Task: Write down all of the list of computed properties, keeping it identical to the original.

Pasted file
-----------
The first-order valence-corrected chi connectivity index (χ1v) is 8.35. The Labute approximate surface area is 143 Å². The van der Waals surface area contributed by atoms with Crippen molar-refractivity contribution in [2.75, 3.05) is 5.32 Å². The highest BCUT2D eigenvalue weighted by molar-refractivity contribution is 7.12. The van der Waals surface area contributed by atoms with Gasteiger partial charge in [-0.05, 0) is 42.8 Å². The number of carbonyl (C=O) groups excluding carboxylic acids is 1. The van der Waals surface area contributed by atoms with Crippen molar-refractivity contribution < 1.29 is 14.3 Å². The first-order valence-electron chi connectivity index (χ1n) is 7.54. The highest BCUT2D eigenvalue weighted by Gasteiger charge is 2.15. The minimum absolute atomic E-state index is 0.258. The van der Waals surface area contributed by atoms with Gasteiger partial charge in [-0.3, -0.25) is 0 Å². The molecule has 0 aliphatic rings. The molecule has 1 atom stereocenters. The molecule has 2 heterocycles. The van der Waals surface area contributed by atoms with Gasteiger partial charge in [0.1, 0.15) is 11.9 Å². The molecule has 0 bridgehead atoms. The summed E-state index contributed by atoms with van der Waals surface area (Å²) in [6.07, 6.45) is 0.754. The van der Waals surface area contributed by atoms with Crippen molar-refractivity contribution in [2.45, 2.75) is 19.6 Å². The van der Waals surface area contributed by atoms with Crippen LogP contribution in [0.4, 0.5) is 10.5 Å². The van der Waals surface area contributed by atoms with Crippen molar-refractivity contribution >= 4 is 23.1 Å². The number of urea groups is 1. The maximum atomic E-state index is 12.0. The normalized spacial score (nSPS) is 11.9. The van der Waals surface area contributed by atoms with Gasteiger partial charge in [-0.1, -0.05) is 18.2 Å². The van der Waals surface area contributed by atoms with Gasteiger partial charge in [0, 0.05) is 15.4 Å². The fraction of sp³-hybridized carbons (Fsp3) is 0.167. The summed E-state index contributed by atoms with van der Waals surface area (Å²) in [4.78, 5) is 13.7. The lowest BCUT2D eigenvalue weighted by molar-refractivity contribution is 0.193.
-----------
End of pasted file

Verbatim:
The first-order valence-corrected chi connectivity index (χ1v) is 8.35. The Labute approximate surface area is 143 Å². The van der Waals surface area contributed by atoms with Crippen molar-refractivity contribution in [2.75, 3.05) is 5.32 Å². The highest BCUT2D eigenvalue weighted by molar-refractivity contribution is 7.12. The van der Waals surface area contributed by atoms with Gasteiger partial charge in [-0.05, 0) is 42.8 Å². The number of carbonyl (C=O) groups excluding carboxylic acids is 1. The van der Waals surface area contributed by atoms with Crippen molar-refractivity contribution < 1.29 is 14.3 Å². The first-order valence-electron chi connectivity index (χ1n) is 7.54. The highest BCUT2D eigenvalue weighted by Gasteiger charge is 2.15. The minimum absolute atomic E-state index is 0.258. The van der Waals surface area contributed by atoms with Gasteiger partial charge in [-0.3, -0.25) is 0 Å². The molecule has 0 aliphatic rings. The molecule has 1 atom stereocenters. The molecule has 2 heterocycles. The van der Waals surface area contributed by atoms with Gasteiger partial charge in [0.1, 0.15) is 11.9 Å². The molecule has 0 bridgehead atoms. The summed E-state index contributed by atoms with van der Waals surface area (Å²) in [6.07, 6.45) is 0.754. The van der Waals surface area contributed by atoms with Crippen molar-refractivity contribution in [2.45, 2.75) is 19.6 Å². The van der Waals surface area contributed by atoms with Crippen LogP contribution in [0.4, 0.5) is 10.5 Å². The van der Waals surface area contributed by atoms with Crippen molar-refractivity contribution >= 4 is 23.1 Å². The number of urea groups is 1. The maximum atomic E-state index is 12.0. The normalized spacial score (nSPS) is 11.9. The van der Waals surface area contributed by atoms with Gasteiger partial charge in [-0.1, -0.05) is 18.2 Å². The van der Waals surface area contributed by atoms with Gasteiger partial charge in [0, 0.05) is 15.4 Å². The fraction of sp³-hybridized carbons (Fsp3) is 0.167. The summed E-state index contributed by atoms with van der Waals surface area (Å²) in [4.78, 5) is 13.7. The lowest BCUT2D eigenvalue weighted by molar-refractivity contribution is 0.193.